It will take many years for Republicans to live down presidential nominee Mitt Romney’s now infamous remarks about “the 47 percent,” that broad swath of Americans he wrote off as eager for handouts and unwilling to take responsibility for their own lives. But Tuesday, Senator Marco Rubio (R-Fla.), once widely touted as Romney’s ideal running mate, gave an extraordinary address that offered a very different message — one that could foreshadow the next Republican presidential campaign.

Rubio was elected to the Senate in 2010 as a stalwart Tea Party conservative, who drove his moderate opponent Charlie Crist out of the GOP after a fiercely contested primary. Since then, however, Rubio has steered clear of the confrontational rhetoric favored by many of his conservative allies. He has instead been championing the idea that the problem facing Republicans is not the shiftlessness of the 47 percent, but rather the party’s failure to speak to the aspirations of middle-income strivers.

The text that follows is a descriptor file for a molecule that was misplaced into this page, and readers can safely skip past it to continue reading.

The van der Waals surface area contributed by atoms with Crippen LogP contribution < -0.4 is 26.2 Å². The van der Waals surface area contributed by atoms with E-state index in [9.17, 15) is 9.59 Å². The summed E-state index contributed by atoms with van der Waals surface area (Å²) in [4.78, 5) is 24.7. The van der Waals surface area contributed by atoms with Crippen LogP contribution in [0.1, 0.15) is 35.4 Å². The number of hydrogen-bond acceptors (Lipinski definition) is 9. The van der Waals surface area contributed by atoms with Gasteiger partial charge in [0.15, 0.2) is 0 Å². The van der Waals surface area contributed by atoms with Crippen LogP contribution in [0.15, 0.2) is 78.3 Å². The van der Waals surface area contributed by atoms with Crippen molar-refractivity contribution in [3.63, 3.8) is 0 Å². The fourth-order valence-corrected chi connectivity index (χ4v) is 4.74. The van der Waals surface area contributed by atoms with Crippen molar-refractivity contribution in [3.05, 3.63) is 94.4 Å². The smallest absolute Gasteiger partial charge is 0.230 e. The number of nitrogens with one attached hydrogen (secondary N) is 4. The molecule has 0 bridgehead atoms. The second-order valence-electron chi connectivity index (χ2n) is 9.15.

During an address in Washington to the Jack Kemp Foundation, Rubio laid out a compelling diagnosis of the challenges facing American society. He began on a prosaic note, describing how the failure to reform Medicare today will necessitate more stringent cutbacks in the future and how America’s byzantine tax code and excessive regulation stifle growth. So far, so familiar.